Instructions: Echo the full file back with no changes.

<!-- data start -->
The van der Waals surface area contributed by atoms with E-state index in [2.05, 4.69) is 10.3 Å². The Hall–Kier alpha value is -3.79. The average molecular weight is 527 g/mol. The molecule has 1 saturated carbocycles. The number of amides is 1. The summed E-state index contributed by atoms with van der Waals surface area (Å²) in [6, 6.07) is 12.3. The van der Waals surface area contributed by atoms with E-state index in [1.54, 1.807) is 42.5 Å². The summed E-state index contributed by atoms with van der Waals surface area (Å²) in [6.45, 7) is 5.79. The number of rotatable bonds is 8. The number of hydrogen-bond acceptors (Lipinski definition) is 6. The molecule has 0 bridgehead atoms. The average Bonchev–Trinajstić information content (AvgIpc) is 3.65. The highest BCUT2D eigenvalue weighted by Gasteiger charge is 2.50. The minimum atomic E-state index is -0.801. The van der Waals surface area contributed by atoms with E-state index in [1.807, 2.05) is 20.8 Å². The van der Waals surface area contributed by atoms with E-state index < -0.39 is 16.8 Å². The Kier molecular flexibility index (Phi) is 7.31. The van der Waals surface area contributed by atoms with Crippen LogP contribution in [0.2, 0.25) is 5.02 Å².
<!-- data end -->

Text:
The van der Waals surface area contributed by atoms with E-state index in [2.05, 4.69) is 10.3 Å². The Hall–Kier alpha value is -3.79. The average molecular weight is 527 g/mol. The molecule has 1 saturated carbocycles. The number of amides is 1. The summed E-state index contributed by atoms with van der Waals surface area (Å²) in [6, 6.07) is 12.3. The van der Waals surface area contributed by atoms with E-state index in [1.54, 1.807) is 42.5 Å². The summed E-state index contributed by atoms with van der Waals surface area (Å²) in [6.45, 7) is 5.79. The number of rotatable bonds is 8. The number of hydrogen-bond acceptors (Lipinski definition) is 6. The molecule has 0 bridgehead atoms. The average Bonchev–Trinajstić information content (AvgIpc) is 3.65. The highest BCUT2D eigenvalue weighted by Gasteiger charge is 2.50. The minimum atomic E-state index is -0.801. The van der Waals surface area contributed by atoms with E-state index in [1.807, 2.05) is 20.8 Å². The van der Waals surface area contributed by atoms with E-state index < -0.39 is 16.8 Å². The Kier molecular flexibility index (Phi) is 7.31. The van der Waals surface area contributed by atoms with Crippen LogP contribution in [0.2, 0.25) is 5.02 Å².